Hawantee Harriram, one of the survivors of Monday’s tragedy which claimed the life of her husband Namdeo, and son Lalchan, was discharged from the San Fernando General Hospital (SFGH) today.
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Retirement and the double x chromosome
Last week, the Sunday Business Guardian featured a CNBC article on women and the challenges they face at retirement. The piece found that women were more likely to retire less comfortable than men simply because they were unable to save or invest as much throughout their careers and were more likely to outlive their pensions.
The following reasons were given:
• Statistically, women just live longer than men. On average, there is a life span difference of five to 10 years favouring women. (Time, August 2008)
• Women were likely to work at least 12 years less than men owing to the fact that they took time off to take care of young children and retired earlier to care for elderly parents
• Women were more likely to pursue employment that helped with work/life balance.
• In the US, employers tended to offer fewer employee benefits like pensions to women who chose more flexible work arrangements.
• Even though the income gap between men and women is closing in all sectors, men still out earn women. The US Census Bureau placed 2012 median earnings for men at US$49, 398 versus US$37,791 for women.
• The number of single women, divorced women and households headed by women is growing in the US.
The article advised that women should be setting up a safety net to cover their future medical expenses. It also advised that women adjust their savings/investment goals to reflect their realities; if they had not retired yet, but realised their expenses would likely outstrip their income, they should work longer. If they had already retired, downsizing their standard of living was an option, as well as acquiring higher risk, higher yield investments such as stock as opposed to annuities.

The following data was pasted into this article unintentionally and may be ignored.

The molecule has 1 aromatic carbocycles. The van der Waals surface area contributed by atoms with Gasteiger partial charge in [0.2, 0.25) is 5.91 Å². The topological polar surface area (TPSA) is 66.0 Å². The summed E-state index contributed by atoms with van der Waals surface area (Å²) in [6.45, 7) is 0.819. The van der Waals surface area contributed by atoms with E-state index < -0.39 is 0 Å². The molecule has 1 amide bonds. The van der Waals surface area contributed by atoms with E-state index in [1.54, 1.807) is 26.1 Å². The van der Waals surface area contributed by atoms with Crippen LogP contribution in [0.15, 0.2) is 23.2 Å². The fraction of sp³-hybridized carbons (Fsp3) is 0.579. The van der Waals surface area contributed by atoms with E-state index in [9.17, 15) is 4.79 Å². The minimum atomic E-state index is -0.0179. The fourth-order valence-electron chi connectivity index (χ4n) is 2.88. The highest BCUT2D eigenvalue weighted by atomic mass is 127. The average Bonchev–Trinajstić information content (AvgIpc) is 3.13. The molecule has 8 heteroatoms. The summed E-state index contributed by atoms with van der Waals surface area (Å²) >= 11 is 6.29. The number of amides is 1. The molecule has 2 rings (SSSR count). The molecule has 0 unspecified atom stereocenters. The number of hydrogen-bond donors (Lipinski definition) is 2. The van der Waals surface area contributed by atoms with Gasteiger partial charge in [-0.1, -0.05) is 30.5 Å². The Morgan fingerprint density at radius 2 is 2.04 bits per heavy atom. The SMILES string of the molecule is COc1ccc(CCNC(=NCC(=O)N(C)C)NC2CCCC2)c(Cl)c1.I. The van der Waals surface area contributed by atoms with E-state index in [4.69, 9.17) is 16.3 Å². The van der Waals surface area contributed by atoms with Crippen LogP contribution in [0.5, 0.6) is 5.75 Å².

So the questions arose: locally, are women finding it harder to make ends meet during retirement? What were the factors that applied to women and their financial habits in the T&T context and what steps could women take to protect themselves from a decline in their post-retirement standard of living?
The local situation
According to the 2013 CIA World Factbook, in T&T the average life expectancy for a man is 74.1 years, for a woman, it is 78.1 years. Some estimates place this figure at 81 years. Dr Jennifer Rouse, director of the Division of Aging in the Ministry of the People, said that of the estimated 300 centenarians in T&T, the majority are women.
In a population pyramid from the CIA site, the generational cohorts 50-54, 55-59 and 60-64, or people at least 10 to 15 years away from retirement represent one of the largest segments in the country (See Pyramid). In all three cohorts, women represent either half or slightly more than half of the population. Over 65, women begin to outpace men in longevity. Dr Rouse also said more women—through divorce, widowhood or unmarried—are heading into their later years alone.
To add to this, local women are finding themselves in the position Dr Rouse referred to as the “sandwich generation.” Many of them were fully occupied and stood the financial cost of care for their elderly, but were also finding themselves having to meet the needs of their growing or university-aged children, leaving few opportunities for them to save for their retirement, Rouse said.